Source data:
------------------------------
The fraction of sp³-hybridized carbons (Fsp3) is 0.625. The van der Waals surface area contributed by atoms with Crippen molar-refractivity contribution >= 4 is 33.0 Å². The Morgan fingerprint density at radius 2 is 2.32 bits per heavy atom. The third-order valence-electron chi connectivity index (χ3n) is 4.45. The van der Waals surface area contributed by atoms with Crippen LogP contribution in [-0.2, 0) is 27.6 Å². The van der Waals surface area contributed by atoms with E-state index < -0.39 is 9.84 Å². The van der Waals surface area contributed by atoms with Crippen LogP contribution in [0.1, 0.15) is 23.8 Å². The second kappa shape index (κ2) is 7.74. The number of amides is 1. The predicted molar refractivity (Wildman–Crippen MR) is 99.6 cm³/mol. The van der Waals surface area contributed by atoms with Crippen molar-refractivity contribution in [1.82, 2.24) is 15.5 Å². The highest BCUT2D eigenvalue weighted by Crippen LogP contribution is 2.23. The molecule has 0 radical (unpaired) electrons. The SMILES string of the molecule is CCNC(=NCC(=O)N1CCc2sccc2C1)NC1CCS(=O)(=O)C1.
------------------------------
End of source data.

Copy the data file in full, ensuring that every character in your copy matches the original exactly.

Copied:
The fraction of sp³-hybridized carbons (Fsp3) is 0.625. The van der Waals surface area contributed by atoms with Crippen molar-refractivity contribution >= 4 is 33.0 Å². The Morgan fingerprint density at radius 2 is 2.32 bits per heavy atom. The third-order valence-electron chi connectivity index (χ3n) is 4.45. The van der Waals surface area contributed by atoms with Crippen LogP contribution in [-0.2, 0) is 27.6 Å². The van der Waals surface area contributed by atoms with E-state index < -0.39 is 9.84 Å². The van der Waals surface area contributed by atoms with Crippen LogP contribution in [0.1, 0.15) is 23.8 Å². The second kappa shape index (κ2) is 7.74. The number of amides is 1. The predicted molar refractivity (Wildman–Crippen MR) is 99.6 cm³/mol. The van der Waals surface area contributed by atoms with Crippen molar-refractivity contribution in [1.82, 2.24) is 15.5 Å². The highest BCUT2D eigenvalue weighted by Crippen LogP contribution is 2.23. The molecule has 0 radical (unpaired) electrons. The SMILES string of the molecule is CCNC(=NCC(=O)N1CCc2sccc2C1)NC1CCS(=O)(=O)C1.